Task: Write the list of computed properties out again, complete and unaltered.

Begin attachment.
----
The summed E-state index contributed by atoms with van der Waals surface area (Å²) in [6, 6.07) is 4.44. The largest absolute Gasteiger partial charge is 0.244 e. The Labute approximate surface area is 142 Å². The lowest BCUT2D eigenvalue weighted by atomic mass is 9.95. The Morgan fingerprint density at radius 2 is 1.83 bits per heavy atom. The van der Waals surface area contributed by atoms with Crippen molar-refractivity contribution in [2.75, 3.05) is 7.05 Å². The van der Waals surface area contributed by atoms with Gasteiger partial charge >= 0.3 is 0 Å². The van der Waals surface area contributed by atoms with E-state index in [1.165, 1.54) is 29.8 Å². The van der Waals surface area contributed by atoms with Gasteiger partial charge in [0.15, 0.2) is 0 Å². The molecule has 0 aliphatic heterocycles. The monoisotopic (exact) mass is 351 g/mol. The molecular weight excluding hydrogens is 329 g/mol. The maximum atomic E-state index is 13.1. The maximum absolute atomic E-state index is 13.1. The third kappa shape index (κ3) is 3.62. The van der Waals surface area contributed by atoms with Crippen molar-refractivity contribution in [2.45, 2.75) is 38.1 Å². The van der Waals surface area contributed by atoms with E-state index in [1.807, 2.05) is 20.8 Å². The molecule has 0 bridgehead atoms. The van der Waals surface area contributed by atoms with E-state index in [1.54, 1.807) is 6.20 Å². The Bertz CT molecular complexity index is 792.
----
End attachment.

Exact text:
The summed E-state index contributed by atoms with van der Waals surface area (Å²) in [6, 6.07) is 4.44. The largest absolute Gasteiger partial charge is 0.244 e. The Labute approximate surface area is 142 Å². The lowest BCUT2D eigenvalue weighted by atomic mass is 9.95. The Morgan fingerprint density at radius 2 is 1.83 bits per heavy atom. The van der Waals surface area contributed by atoms with Crippen molar-refractivity contribution in [2.75, 3.05) is 7.05 Å². The van der Waals surface area contributed by atoms with Gasteiger partial charge >= 0.3 is 0 Å². The van der Waals surface area contributed by atoms with E-state index in [1.165, 1.54) is 29.8 Å². The van der Waals surface area contributed by atoms with Gasteiger partial charge in [0.15, 0.2) is 0 Å². The molecule has 0 aliphatic heterocycles. The monoisotopic (exact) mass is 351 g/mol. The molecular weight excluding hydrogens is 329 g/mol. The maximum atomic E-state index is 13.1. The maximum absolute atomic E-state index is 13.1. The third kappa shape index (κ3) is 3.62. The van der Waals surface area contributed by atoms with Crippen molar-refractivity contribution in [2.45, 2.75) is 38.1 Å². The van der Waals surface area contributed by atoms with E-state index in [1.807, 2.05) is 20.8 Å². The molecule has 0 bridgehead atoms. The van der Waals surface area contributed by atoms with E-state index in [1.54, 1.807) is 6.20 Å². The Bertz CT molecular complexity index is 792.